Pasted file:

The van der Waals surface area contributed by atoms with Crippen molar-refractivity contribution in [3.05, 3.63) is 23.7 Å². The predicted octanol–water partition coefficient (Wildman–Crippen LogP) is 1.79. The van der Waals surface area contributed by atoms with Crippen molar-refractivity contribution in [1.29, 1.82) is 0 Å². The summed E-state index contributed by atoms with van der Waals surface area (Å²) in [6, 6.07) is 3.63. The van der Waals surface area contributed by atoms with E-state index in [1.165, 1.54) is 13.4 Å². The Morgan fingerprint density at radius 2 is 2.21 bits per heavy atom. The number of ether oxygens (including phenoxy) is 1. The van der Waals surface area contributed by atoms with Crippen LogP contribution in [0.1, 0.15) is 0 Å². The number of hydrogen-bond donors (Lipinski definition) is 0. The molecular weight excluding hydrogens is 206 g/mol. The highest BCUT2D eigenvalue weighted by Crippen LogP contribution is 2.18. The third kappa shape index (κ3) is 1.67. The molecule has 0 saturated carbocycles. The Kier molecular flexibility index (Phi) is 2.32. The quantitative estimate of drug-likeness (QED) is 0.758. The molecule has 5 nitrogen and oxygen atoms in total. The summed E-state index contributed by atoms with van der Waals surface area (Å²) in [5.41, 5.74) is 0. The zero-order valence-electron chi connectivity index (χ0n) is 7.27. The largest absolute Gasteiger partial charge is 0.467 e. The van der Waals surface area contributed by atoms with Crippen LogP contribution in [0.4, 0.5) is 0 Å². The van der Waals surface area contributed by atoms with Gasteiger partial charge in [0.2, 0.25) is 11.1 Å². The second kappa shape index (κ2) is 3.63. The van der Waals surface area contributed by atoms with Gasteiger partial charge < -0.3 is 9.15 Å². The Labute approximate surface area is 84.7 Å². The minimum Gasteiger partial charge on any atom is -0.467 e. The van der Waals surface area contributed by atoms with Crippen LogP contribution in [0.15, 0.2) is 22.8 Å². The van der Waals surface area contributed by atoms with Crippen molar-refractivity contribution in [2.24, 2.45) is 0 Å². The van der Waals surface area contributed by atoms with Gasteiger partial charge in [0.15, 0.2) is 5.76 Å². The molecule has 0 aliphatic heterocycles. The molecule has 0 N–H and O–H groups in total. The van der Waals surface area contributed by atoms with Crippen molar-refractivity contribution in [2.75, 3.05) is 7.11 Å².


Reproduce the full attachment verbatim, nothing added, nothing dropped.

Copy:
The van der Waals surface area contributed by atoms with Crippen molar-refractivity contribution in [3.05, 3.63) is 23.7 Å². The predicted octanol–water partition coefficient (Wildman–Crippen LogP) is 1.79. The van der Waals surface area contributed by atoms with Crippen molar-refractivity contribution in [1.29, 1.82) is 0 Å². The summed E-state index contributed by atoms with van der Waals surface area (Å²) in [6, 6.07) is 3.63. The van der Waals surface area contributed by atoms with E-state index in [1.165, 1.54) is 13.4 Å². The Morgan fingerprint density at radius 2 is 2.21 bits per heavy atom. The number of ether oxygens (including phenoxy) is 1. The van der Waals surface area contributed by atoms with Crippen LogP contribution in [0.1, 0.15) is 0 Å². The number of hydrogen-bond donors (Lipinski definition) is 0. The molecular weight excluding hydrogens is 206 g/mol. The highest BCUT2D eigenvalue weighted by Crippen LogP contribution is 2.18. The third kappa shape index (κ3) is 1.67. The molecule has 0 saturated carbocycles. The Kier molecular flexibility index (Phi) is 2.32. The quantitative estimate of drug-likeness (QED) is 0.758. The molecule has 5 nitrogen and oxygen atoms in total. The summed E-state index contributed by atoms with van der Waals surface area (Å²) in [5.41, 5.74) is 0. The zero-order valence-electron chi connectivity index (χ0n) is 7.27. The largest absolute Gasteiger partial charge is 0.467 e. The van der Waals surface area contributed by atoms with Crippen LogP contribution in [0.4, 0.5) is 0 Å². The van der Waals surface area contributed by atoms with Gasteiger partial charge in [0.2, 0.25) is 11.1 Å². The second kappa shape index (κ2) is 3.63. The van der Waals surface area contributed by atoms with Gasteiger partial charge < -0.3 is 9.15 Å². The Labute approximate surface area is 84.7 Å². The minimum Gasteiger partial charge on any atom is -0.467 e. The van der Waals surface area contributed by atoms with Crippen LogP contribution in [0.15, 0.2) is 22.8 Å². The van der Waals surface area contributed by atoms with Crippen molar-refractivity contribution in [2.24, 2.45) is 0 Å². The van der Waals surface area contributed by atoms with Gasteiger partial charge in [0.15, 0.2) is 5.76 Å². The molecule has 0 aliphatic heterocycles. The molecule has 0 N–H and O–H groups in total. The van der Waals surface area contributed by atoms with Crippen molar-refractivity contribution in [2.75, 3.05) is 7.11 Å².